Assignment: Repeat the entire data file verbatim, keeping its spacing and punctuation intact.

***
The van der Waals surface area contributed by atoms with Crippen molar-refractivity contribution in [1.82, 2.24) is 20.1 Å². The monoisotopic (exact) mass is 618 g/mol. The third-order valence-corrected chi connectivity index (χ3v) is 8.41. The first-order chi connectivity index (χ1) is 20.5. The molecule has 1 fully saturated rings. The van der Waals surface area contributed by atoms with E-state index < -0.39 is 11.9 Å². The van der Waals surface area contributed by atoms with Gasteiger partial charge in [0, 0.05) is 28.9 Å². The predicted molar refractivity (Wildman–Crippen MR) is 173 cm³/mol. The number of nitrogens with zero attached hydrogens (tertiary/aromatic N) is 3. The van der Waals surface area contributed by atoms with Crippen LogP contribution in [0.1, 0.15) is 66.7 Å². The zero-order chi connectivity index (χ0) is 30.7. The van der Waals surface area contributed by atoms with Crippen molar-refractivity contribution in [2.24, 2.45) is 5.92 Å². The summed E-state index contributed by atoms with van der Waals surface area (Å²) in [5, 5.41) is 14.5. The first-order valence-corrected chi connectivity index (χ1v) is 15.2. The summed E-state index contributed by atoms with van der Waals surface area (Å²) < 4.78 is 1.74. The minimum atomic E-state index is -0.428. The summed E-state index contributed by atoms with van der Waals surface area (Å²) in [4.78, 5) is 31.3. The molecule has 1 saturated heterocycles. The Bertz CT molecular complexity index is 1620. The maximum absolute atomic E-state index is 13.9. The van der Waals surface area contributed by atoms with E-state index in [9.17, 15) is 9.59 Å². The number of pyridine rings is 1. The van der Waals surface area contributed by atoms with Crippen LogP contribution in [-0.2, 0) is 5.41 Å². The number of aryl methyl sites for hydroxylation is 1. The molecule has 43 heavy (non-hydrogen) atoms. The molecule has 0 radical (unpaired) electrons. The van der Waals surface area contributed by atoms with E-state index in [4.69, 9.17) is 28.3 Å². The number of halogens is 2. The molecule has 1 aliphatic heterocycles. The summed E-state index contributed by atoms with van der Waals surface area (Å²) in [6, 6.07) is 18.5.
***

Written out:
The van der Waals surface area contributed by atoms with Crippen molar-refractivity contribution in [1.82, 2.24) is 20.1 Å². The monoisotopic (exact) mass is 618 g/mol. The third-order valence-corrected chi connectivity index (χ3v) is 8.41. The first-order chi connectivity index (χ1) is 20.5. The molecule has 1 fully saturated rings. The van der Waals surface area contributed by atoms with E-state index < -0.39 is 11.9 Å². The van der Waals surface area contributed by atoms with Gasteiger partial charge in [0, 0.05) is 28.9 Å². The predicted molar refractivity (Wildman–Crippen MR) is 173 cm³/mol. The number of nitrogens with zero attached hydrogens (tertiary/aromatic N) is 3. The van der Waals surface area contributed by atoms with Crippen LogP contribution in [0.1, 0.15) is 66.7 Å². The zero-order chi connectivity index (χ0) is 30.7. The van der Waals surface area contributed by atoms with Crippen molar-refractivity contribution in [2.24, 2.45) is 5.92 Å². The summed E-state index contributed by atoms with van der Waals surface area (Å²) in [5, 5.41) is 14.5. The first-order valence-corrected chi connectivity index (χ1v) is 15.2. The summed E-state index contributed by atoms with van der Waals surface area (Å²) < 4.78 is 1.74. The minimum atomic E-state index is -0.428. The summed E-state index contributed by atoms with van der Waals surface area (Å²) in [4.78, 5) is 31.3. The molecule has 1 saturated heterocycles. The Bertz CT molecular complexity index is 1620. The maximum absolute atomic E-state index is 13.9. The van der Waals surface area contributed by atoms with E-state index in [9.17, 15) is 9.59 Å². The number of pyridine rings is 1. The van der Waals surface area contributed by atoms with Crippen LogP contribution in [-0.2, 0) is 5.41 Å². The number of aryl methyl sites for hydroxylation is 1. The molecule has 43 heavy (non-hydrogen) atoms. The molecule has 0 radical (unpaired) electrons. The van der Waals surface area contributed by atoms with E-state index in [4.69, 9.17) is 28.3 Å². The number of halogens is 2. The molecule has 1 aliphatic heterocycles. The summed E-state index contributed by atoms with van der Waals surface area (Å²) in [6, 6.07) is 18.5.